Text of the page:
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Asking Other Family Members For Assistance
My father and I are the primary caregivers for my mother, 81, who has dementia (she is also blind and has cardiac issues). I am a full-time executive, who fortunately, can work remotely...so this allows me to be there for my mom and dad as much as possible. I have a sister who lives about an hour away, as well as my sister's kids, who are nearby. I feel guilty asking them for help...but my spouse and I need a break every now and then. My sister oftentimes says that she feels guilty for not doing more - but that she can't due to her work and living an hour away. I just kind of feel like I'm stranded - and it's overwhelming sometimes. Has anyone had this issue? How did you deal with it? Thank you in advance for any insight you can give.
Hi DocZ - welcome to 'here', but sorry for the reason...
oh, yes - you are not alone in feeling you are doing it all yourself. We have two dear friends who help more than family, and they are only helping more or less so we can work. MIL's sister does help with about 3 hours every other Saturday, and for that we are thankful. that is 'our' time, and some folks aren't getting even that much.
You'd be surprised how many folks here have family who just take off and look the other way.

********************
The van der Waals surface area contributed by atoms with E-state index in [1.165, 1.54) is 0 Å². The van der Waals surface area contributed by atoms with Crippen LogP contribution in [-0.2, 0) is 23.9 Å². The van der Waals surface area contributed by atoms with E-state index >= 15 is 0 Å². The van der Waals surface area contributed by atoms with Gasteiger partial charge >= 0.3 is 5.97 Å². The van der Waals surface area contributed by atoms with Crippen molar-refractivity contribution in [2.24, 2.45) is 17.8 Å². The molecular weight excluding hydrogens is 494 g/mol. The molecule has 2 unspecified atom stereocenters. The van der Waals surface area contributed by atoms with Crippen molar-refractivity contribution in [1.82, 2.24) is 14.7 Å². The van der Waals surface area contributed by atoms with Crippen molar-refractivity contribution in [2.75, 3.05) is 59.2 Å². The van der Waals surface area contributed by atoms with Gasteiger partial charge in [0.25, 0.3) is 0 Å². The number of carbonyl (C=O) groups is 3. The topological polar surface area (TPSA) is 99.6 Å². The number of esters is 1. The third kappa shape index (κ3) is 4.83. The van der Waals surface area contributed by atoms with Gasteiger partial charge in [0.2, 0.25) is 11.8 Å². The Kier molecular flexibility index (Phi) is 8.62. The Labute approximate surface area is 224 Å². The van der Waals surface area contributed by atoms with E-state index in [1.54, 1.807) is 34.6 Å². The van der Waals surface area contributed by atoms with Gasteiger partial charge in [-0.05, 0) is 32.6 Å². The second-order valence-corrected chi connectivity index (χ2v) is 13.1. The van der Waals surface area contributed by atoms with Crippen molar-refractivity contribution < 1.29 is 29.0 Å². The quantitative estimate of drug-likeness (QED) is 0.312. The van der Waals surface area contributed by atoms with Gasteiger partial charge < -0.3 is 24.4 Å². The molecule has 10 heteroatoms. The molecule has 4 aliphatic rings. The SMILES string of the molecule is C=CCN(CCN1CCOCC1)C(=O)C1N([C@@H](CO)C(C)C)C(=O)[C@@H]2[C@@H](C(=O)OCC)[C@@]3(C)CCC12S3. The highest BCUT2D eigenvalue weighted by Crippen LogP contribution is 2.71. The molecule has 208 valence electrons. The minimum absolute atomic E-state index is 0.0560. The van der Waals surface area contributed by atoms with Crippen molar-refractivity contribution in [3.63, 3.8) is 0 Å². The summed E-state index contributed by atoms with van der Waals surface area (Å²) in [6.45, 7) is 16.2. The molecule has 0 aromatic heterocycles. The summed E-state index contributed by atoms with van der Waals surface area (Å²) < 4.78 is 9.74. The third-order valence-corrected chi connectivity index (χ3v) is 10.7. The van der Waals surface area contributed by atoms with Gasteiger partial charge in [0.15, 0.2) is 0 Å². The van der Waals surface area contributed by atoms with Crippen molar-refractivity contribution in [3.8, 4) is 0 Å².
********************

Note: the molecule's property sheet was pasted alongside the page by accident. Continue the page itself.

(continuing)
Meanwhile - so you don't get overwhelmed, could you maybe get some help to come in for a few hours a week?
Hello DocZ and a very warm welcome to you. I am sorry for what is happening. Sometimes we can gain success with family stepping in to help, but like anything else, there are those who cannot or are not willing to. Sometimes, if a person stepping in would be a disaster or undependable, it may be best not to have them, "help." If one does not wish to put themselves in the house for hands-on care, perhaps they would be willing to do other things such as shopping, or preparing and bringing meals once a week or so, etc.
Sending out a kindly email stating what the needs are, and asking if anyone has time that they can lend a hand, it would be appreciated to hear back from them. I am not a fan of barreling into someone's face and insisting they'd better do this and that, and making an enemy out of a family member; that only backfires and creates more resistance and also creates family schisms that may not heal. Not good for anyone.
You mention your mother would resist any help coming into the house - that may also happen with bringing in relatives. You also mention that your mother has Long Term Care Insurance, but that your father is not using it as she does not want anyone in the house.
Okay. . . . she does not get to call the shots on this; she has lost the ability to reason, to use logic or to have adequate judgment; it will be difficult no matter what, but sometimes things have to be done which may make a difference.. FIRST: Do have her checked for a "silent" urinary tract infection - the doctor must also order a culture, not just a dipstick sort of testing. These UTIs are called "silent," because they often have no physical symptoms of pain/burning, BUT our Loved One (LO) often will develop behavioral issues that can be dramatic until the UTI is treated.